Located in the historic center of the city of Seville, Spain, is the Chapel of San Jose, a small temple that hides a great decorative richness in it’s interior.
The main doorway of the Chapel of San José, although narrow and low in height, exhibits very beautiful decorative details. The material used entirely in this doorway is flattened brick. It is organized in two bodies, and uses in its surface tiles and sculptures following the baroque canons of the time. The central niche, designed by Lucas Valdés in 1716, houses the image of its patron saint, Saint Joseph.
The side entry, also of baroque style in its design and decoration, it stands out in the niche that is located on the door, the representation of the Nuptials of the Virgin. In this lateral facade there is a sundial in the same style as the door. It is located in the upper part of the doorway, on the right side of the door.
The interior of the Chapel of San José has a nave with a barrel vault with lunettes, while the main chapel has a dome with an elliptical floor plan. This is completed by a lantern, referring to the tube-shaped element arranged as a finial on a dome. In this case the lantern is catalogued as blind, for lacking light entrances to the interior. Along its walls it shows a series of baroque altarpieces and mural paintings of XVIII century.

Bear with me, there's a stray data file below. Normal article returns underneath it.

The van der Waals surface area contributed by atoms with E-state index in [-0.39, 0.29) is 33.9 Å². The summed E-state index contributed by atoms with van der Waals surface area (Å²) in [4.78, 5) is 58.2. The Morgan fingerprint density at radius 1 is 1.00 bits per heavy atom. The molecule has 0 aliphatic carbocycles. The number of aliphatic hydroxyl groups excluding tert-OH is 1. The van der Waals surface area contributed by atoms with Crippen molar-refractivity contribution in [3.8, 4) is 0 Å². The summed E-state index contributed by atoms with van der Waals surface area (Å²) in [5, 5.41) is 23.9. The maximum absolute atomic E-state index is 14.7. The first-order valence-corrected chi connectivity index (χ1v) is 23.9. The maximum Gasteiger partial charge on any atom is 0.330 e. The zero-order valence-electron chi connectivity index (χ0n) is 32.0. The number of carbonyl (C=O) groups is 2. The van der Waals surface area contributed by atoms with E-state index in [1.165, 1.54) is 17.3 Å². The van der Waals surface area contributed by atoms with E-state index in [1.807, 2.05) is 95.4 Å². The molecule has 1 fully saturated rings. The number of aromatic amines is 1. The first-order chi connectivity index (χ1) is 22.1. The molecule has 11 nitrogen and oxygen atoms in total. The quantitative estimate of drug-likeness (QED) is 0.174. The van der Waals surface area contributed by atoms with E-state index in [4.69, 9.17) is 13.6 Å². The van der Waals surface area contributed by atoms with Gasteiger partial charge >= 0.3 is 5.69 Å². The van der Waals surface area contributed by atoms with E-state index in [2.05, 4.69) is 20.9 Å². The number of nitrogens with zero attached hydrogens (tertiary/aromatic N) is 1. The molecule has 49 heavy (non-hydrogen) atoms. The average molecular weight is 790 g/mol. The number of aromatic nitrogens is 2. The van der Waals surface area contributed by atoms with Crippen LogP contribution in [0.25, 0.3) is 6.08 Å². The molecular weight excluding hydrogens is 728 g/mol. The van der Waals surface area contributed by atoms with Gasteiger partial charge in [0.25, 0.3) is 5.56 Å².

Of a Sevillian baroque style is the main altarpiece of this chapel, made by the Portuguese sculptor Cayetano de Acosta, who intervened in its design, as well as in the realization of the reliefs and sculptures, besides the supervision of the works. The carver and assembler Julián Jiménez, took part in the carving work. This altarpiece is composed of a bench, a large central body with three separate parts and an upper attic.
The Chapel of San José has other baroque altarpieces such as the altarpiece of Santa Ana and the “Desposorios de la Virgen”. As for its organ, it is located on the upper level of the main entrance of the temple. The baroque organ case, attributed to Cayetano da Costa, had three different designs for each part of it before the fire of 1931.
It should be noted that the Chapel of San José was built by the carpenters’ guild. This led to a great struggle with the architects’ guild, since a carpenter was not authorized to prepare the plans for a building. The construction was carried out in two stages, between 1699 and 1766. Great masters of the time, such as Pedro Romero and Esteban Paredes, were involved in the work. The former built the main core of the nave, and the latter was in charge of the main chapel and the doorway at the foot of the church. An important event occurred on May 12, 1931, when the chapel was attacked and set on fire during the social uprisings after the proclamation of the Second Republic.
In 1912, and due to its marked baroque style, the chapel was declared a monument. Since 1916, the Chapel of St. Joseph of Seville remains under the administration of the Franciscan Order. This temple enjoys the same graces as the Archbasilica of St. John Lateran in Rome.